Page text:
The control of immunity and tolerance by dendritic cell

Pathol Biol (Paris). 2003 Mar;51(2):59-60. doi: 10.1016/s0369-8114(03)00096-8.


Dendritic cells (DCs) are best known for their roles in host resistance and immunogenicity. DCs provide a direct link between innate and adaptive immunity. After antigen capture and processing, DCs control the differentiation and polarization of T cells. However, there is a danger during the antigen presentation because, at the same time DCs are capturing microbial antigens and also dying self cells and environmental proteins, to which the immune system must not respond. There is good evidence that immature DCs, in the absence of infection and inflammation, induce immunological tolerance to innocuous self antigens, avoiding then a non-appropriate response to harmless antigens that may be presented subsequently when infection strikes.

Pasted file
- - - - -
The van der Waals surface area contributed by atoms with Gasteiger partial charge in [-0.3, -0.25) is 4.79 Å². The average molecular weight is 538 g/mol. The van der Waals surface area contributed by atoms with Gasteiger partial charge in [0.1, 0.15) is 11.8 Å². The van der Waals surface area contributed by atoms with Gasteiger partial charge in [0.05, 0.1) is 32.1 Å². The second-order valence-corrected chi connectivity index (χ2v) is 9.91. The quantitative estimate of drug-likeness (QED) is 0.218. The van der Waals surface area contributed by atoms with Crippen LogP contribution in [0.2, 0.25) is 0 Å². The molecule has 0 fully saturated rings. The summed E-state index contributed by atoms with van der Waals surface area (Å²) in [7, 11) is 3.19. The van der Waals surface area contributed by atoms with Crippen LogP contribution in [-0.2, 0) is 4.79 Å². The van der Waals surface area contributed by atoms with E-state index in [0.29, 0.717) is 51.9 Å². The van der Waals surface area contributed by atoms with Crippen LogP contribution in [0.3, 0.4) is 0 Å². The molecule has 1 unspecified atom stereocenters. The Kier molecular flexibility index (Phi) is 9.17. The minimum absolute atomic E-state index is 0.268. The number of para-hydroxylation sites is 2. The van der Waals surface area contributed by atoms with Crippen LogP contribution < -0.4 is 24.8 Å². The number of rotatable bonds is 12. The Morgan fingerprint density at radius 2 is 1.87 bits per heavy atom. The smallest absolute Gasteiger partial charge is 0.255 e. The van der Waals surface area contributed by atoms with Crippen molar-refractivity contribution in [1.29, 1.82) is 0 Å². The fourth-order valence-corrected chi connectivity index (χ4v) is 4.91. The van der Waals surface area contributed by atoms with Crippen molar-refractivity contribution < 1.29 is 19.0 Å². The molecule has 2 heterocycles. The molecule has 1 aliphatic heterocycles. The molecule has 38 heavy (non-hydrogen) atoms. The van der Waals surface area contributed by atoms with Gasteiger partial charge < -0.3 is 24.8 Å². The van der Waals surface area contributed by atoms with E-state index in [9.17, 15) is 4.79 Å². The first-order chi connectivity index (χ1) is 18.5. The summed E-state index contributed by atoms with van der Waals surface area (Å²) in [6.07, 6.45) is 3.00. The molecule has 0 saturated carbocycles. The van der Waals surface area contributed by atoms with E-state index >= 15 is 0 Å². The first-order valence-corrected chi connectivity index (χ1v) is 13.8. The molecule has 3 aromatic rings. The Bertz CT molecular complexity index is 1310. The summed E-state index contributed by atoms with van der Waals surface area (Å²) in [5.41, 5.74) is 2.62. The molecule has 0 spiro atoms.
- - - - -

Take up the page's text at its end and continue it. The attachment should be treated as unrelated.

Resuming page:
Publication types

  • Review

MeSH terms

  • Animals
  • Antigen Presentation / immunology*
  • Autoantigens / immunology
  • Cell Differentiation
  • Dendritic Cells / immunology*
  • Humans
  • Immune Tolerance / immunology*
  • Infections / immunology
  • Self Tolerance / immunology
  • T-Lymphocyte Subsets / cytology
  • T-Lymphocyte Subsets / immunology


  • Autoantigens